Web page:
This class is presented in partnership with One Day University

In 1908, William Dean Howells introduced Mark Twain in a speech as “Mark Twain, originally of Missouri, but then of Hartford, and now ultimately of the solar system, not to say the universe.” Samuel Clemens entered the world and left it with Halley’s Comet, little dreaming that generations hence Halley’s Comet would be less famous than Mark Twain. He has been called our Rabelais, our Cervantes, our Homer, our Tolstoy, our Shakespeare. Ernest Hemingway maintained that “All modern American literature comes from one book by Mark Twain called Huckleberry Finn.” President Franklin Delano Roosevelt got the phrase “New Deal” from A Connecticut Yankee in King Arthur’s Court. Twain saw more of the world than any other American writer of his era–and the world saw more of him, as well–both in print, and in person. Throughout the world he is viewed as the most distinctively “American” of American authors—and also as one of the most universal.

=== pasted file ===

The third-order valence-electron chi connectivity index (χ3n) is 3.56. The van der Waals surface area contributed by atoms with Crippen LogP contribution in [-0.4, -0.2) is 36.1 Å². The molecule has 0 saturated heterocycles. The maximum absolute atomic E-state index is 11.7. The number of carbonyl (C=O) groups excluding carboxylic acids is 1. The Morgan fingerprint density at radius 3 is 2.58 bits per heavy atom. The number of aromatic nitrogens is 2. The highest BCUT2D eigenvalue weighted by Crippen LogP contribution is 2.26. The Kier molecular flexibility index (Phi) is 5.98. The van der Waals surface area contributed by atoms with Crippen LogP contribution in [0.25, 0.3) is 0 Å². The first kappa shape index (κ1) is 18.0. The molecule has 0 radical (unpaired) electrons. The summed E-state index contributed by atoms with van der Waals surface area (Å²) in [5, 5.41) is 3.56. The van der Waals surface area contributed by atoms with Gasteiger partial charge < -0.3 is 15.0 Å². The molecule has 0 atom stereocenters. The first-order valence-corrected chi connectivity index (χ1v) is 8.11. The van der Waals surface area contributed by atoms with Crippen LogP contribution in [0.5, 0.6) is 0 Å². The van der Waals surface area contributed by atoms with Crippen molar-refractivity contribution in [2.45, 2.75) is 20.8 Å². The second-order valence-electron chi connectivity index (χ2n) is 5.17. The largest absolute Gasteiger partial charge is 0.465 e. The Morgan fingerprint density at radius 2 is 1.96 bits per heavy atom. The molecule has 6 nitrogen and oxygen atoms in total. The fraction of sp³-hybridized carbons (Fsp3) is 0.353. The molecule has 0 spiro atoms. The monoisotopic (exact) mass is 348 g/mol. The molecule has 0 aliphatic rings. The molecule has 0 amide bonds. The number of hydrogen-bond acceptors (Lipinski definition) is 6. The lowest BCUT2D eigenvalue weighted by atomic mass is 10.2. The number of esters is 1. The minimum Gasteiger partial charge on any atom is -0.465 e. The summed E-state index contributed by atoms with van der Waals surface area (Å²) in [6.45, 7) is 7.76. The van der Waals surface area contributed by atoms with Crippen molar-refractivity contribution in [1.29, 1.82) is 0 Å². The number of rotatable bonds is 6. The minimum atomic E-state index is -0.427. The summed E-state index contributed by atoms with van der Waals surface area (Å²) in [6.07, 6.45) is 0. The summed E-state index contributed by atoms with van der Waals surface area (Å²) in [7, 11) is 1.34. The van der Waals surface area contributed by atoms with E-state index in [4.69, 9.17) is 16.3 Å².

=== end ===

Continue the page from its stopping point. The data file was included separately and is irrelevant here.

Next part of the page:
In this talk, leading Mark Twain scholar, Shelley Fisher Fishkin, will explore what Twain learned from his world travels and what the world learned from him–both during his lifetime and in the century since his death: a century during which his work has been translated into virtually every language in which books are printed.

Discussion Questions:

1. What did Mark Twain learn from his travels? How did they shape his work?

2. What universal themes that Twain addressed spoke to audiences around the globe?

3. Why were Americans relatively inattentive to Twain’s social criticism? Why did readers outside the United States pay so much more attention to the serious issues he raised?

4. What allows humor to travel and what stops it from travelling? What is hard or impossible to translate?

5. What is the connection between laughing and thinking? Twain thought it was very important for his readers to learn to think for themselves. What role could laughter play in that process?